Ntaganda’s surrender vindicates Rwanda

The surrender of General Bosco Ntaganda to the US Embassy in Kigali might have caught many by surprise, but at least it further exposes the unfounded allegations that Rwanda has a hand in DRC’s recurrent woes.

The surrender of General Bosco Ntaganda to the US Embassy in Kigali might have caught many by surprise, but at least it further exposes the unfounded allegations that Rwanda has a hand in DRC’s recurrent woes.

The former officer of the DRC army is a subject of an indictment by the International Criminal Court for suspected war crimes, and until last year, was still a relevant cog in the Congolese wheel.

When the latest uprising by the M23 rebel group broke out, some sections of the international community, and the DRC government in particular, were quick to drag Rwanda into the fray, claiming that it was backing the rebels, which Rwanda denied vehemently.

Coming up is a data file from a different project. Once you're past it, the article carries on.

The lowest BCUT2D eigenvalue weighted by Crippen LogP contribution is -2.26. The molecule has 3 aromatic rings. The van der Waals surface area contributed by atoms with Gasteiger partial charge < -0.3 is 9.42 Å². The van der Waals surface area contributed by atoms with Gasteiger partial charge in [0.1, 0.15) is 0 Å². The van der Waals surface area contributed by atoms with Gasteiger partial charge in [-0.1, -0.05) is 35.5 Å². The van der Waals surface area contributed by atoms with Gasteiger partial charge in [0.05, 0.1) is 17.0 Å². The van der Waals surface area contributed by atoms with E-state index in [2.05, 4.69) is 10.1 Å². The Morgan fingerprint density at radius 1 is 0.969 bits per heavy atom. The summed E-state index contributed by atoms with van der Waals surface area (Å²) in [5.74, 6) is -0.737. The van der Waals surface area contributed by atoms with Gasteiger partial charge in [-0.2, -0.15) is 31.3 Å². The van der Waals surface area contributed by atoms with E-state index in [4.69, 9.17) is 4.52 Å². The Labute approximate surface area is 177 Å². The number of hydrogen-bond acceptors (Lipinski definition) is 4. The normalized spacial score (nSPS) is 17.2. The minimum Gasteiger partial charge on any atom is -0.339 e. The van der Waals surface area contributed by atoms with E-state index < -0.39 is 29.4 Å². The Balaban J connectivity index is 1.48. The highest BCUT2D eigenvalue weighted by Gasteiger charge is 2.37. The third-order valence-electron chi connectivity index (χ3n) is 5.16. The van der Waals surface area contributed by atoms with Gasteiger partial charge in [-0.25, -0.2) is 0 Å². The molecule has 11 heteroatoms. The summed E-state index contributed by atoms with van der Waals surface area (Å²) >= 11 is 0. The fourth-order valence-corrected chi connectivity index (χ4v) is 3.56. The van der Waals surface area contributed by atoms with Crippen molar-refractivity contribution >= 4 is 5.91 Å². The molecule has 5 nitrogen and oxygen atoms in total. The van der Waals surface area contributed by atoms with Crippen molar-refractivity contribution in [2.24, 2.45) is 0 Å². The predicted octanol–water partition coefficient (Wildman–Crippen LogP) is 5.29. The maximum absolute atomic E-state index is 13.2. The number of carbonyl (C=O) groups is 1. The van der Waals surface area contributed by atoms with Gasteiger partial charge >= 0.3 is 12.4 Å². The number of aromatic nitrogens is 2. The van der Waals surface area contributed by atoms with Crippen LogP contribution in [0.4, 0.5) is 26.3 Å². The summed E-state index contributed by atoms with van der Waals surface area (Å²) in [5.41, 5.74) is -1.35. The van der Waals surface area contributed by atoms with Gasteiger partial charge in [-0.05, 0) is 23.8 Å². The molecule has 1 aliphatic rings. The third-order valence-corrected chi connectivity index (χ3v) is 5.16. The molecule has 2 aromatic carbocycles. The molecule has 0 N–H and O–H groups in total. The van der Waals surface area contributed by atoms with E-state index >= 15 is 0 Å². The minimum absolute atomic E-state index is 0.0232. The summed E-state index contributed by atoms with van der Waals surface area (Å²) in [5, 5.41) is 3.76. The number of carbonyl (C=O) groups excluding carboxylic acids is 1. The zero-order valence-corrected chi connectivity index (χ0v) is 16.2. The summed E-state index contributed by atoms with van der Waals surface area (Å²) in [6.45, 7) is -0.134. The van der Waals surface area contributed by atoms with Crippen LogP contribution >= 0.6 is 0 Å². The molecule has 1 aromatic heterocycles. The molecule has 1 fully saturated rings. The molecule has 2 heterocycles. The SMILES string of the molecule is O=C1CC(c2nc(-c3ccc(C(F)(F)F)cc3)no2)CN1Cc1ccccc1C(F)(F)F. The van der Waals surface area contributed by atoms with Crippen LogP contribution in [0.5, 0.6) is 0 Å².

Despite M23’s denials that Ntaganda was not part of their game plan and nor was Rwanda and Uganda backing them, the so-called regional experts turned a deaf ear and sought to influence international opinion.

The truth finally began to come out when Ntaganda and M23 clashed, leading to the defeat of troops allied to the former.

The question that all those who have made it an art of seeing Rwanda’s shadow in every corner of the DRC problems is this: Why did Ntaganda not turn to his supposed ‘Godfather’, Rwanda, for protection, instead of requesting to be turned over to the ICC? After all, Rwanda is not a signatory of the Rome Statute, it would have just taken him out of the picture as was the case with Laurent Nkunda.

But as history tends to repeat itself, removing one element of the DRC problem will not  yield any lasting solution without treating the root cause.

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